Indie-rock collective Broken Social Scene plays Orlando while the band's ticking clock grows louder 

"We were supposed to ruin it in the end," says Kevin Drew

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Broken Social Scene

with Zeus

7 p.m. Sunday, Feb. 13

Firestone Live,



When it comes to teamwork, the most calamitous evil that can invade a group's harmony is internal wreckage - slow, noxious self-destruction. One loses patience, another loses trust and eventually each member struggles to maintain focus on the group's initial reason for existing. Sometimes, all it takes is time apart for a group to regain control of itself.

Not only is this the case for indie-rock collective Broken Social Scene, it's precisely what keeps their machine going. Composed of anywhere between 17 to 31 members at any given time, BSS depends on its ever-revolving nature: Without the constant rotation, the space for destruction widens. When Kevin Drew and Brendan Canning, members of Canadian rock bands KC Accidental and hHead in the '90s, respectively, joined forces in 1999 with the intent of creating a society of musical artists, the odds of success were slim. But as the society grew and its members took on roles that became essential to the band's unique form, their success seemed likely.

Broken Social Scene's debut album, 2001's Feel Good Lost, and its follow-up, You Forgot It In People, sold more than 150,000 copies worldwide. But by 2006, the crew came to a screeching, unpredicted halt. Frontman Drew recalls the group's atrophy with an unusual respect for the role that the roadblock played in the creation of BSS' most recent album, last year's Forgiveness Rock Record.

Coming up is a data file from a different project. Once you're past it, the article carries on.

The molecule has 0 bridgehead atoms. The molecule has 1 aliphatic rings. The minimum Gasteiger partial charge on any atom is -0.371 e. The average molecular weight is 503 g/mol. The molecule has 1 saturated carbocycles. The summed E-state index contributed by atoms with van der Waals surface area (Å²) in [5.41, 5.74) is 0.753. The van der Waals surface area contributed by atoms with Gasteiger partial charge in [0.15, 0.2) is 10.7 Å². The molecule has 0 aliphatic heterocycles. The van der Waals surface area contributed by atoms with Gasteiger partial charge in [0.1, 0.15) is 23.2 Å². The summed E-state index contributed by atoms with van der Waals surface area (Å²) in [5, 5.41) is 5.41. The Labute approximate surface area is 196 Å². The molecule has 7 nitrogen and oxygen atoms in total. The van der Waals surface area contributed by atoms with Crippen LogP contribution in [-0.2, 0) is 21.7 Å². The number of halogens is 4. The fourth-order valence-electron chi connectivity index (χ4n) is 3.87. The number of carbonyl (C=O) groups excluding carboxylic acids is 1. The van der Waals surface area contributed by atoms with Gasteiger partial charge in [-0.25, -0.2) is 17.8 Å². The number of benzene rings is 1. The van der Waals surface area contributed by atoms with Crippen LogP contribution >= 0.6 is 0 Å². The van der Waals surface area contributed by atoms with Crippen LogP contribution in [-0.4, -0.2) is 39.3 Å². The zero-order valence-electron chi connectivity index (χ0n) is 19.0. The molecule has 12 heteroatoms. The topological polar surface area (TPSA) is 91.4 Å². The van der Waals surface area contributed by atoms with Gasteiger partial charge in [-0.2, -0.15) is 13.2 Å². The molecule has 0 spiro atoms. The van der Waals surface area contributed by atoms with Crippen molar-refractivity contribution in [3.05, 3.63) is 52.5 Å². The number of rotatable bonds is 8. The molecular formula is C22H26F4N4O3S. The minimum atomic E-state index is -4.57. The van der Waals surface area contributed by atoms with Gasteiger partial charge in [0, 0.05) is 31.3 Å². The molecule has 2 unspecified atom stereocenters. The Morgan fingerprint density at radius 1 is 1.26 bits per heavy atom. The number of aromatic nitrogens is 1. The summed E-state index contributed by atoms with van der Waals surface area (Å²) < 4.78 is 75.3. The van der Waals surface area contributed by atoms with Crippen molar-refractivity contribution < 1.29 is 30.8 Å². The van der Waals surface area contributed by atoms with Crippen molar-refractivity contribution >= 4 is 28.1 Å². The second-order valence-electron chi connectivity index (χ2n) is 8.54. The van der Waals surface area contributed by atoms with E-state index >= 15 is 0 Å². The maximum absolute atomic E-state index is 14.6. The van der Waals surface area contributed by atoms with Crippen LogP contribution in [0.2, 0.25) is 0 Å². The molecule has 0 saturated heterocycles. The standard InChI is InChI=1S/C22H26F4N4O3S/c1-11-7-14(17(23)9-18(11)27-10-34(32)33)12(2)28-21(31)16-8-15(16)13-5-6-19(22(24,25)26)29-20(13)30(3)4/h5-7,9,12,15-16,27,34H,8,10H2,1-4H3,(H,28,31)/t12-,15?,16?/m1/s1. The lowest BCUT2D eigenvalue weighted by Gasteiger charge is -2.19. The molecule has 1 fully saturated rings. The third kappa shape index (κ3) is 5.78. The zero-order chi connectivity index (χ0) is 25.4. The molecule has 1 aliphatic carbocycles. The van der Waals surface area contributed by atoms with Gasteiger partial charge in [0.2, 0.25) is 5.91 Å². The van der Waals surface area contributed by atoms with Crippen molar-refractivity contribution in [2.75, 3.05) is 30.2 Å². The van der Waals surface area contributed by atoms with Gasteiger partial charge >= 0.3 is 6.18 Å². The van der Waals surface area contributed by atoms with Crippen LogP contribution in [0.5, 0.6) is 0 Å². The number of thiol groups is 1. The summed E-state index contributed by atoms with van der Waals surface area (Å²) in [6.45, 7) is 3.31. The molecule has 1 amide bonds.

"We definitely hit a head after '06," Drew says. "We went as far as we could, and a lot of people were frustrated by the end of it. It's a huge group to tour with. It's not something that you can take lightly; it's something that tests your patience every single day.

"So if you get anywhere close to being burnt out or losing your patience or you're not into compromise anymore, then it's not gonna work," he says. This collective frustration led to a hiatus after the tour ended in 2006, one that, for Drew, Canning and Justin Peroff, the band's main drummer, never really happened.

"We're all addicted to making music, so the music was still gonna be made. I wanted to take a little bit of a break, but the realistic thing was that it didn't really happen," Drew says. After he released his debut solo album, 2007's Spirit If, he went on tour with a couple of Social Scene members but struggled to get the time apart he'd originally craved.

"It was basically Justin, Brendan and I in a new band, but we ended up playing a lot of Social Scene songs," he says. "It just started to become a little bit like, ‘Why aren't we just doing this as Social Scene?' And when Andrew Whiteman and Charles Spearin returned in '08, Brendan and I both knew, ‘OK, let's start focusing back on the band together, and we'll build it up again.' And that's how we ended up with a record in 2010."